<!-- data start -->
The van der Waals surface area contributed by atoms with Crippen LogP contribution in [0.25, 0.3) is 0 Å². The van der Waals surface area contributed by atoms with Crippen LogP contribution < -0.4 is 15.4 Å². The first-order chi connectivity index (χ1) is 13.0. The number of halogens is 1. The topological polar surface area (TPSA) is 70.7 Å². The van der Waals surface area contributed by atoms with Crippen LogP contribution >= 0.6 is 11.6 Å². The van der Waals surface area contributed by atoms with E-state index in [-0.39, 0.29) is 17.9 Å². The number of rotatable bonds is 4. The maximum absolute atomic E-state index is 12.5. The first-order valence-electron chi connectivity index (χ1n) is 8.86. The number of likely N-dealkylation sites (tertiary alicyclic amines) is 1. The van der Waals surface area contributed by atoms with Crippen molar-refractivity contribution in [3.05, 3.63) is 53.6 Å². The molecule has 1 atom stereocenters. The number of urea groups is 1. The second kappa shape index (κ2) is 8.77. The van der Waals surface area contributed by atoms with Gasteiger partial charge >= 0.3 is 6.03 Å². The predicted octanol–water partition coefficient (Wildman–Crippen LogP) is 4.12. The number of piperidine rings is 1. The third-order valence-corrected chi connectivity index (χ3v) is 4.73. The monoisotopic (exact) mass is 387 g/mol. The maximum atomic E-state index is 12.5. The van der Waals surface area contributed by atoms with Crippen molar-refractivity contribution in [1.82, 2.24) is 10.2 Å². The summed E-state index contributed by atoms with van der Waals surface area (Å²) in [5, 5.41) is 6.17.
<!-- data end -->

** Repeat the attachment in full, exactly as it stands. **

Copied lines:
The van der Waals surface area contributed by atoms with Crippen LogP contribution in [0.25, 0.3) is 0 Å². The van der Waals surface area contributed by atoms with Crippen LogP contribution < -0.4 is 15.4 Å². The first-order chi connectivity index (χ1) is 13.0. The number of halogens is 1. The topological polar surface area (TPSA) is 70.7 Å². The van der Waals surface area contributed by atoms with Crippen LogP contribution >= 0.6 is 11.6 Å². The van der Waals surface area contributed by atoms with E-state index in [-0.39, 0.29) is 17.9 Å². The number of rotatable bonds is 4. The maximum absolute atomic E-state index is 12.5. The first-order valence-electron chi connectivity index (χ1n) is 8.86. The number of likely N-dealkylation sites (tertiary alicyclic amines) is 1. The van der Waals surface area contributed by atoms with Crippen molar-refractivity contribution in [3.05, 3.63) is 53.6 Å². The molecule has 1 atom stereocenters. The number of urea groups is 1. The second kappa shape index (κ2) is 8.77. The van der Waals surface area contributed by atoms with Gasteiger partial charge >= 0.3 is 6.03 Å². The predicted octanol–water partition coefficient (Wildman–Crippen LogP) is 4.12. The number of piperidine rings is 1. The third-order valence-corrected chi connectivity index (χ3v) is 4.73. The monoisotopic (exact) mass is 387 g/mol. The maximum atomic E-state index is 12.5. The van der Waals surface area contributed by atoms with Crippen molar-refractivity contribution in [1.82, 2.24) is 10.2 Å². The summed E-state index contributed by atoms with van der Waals surface area (Å²) in [5, 5.41) is 6.17.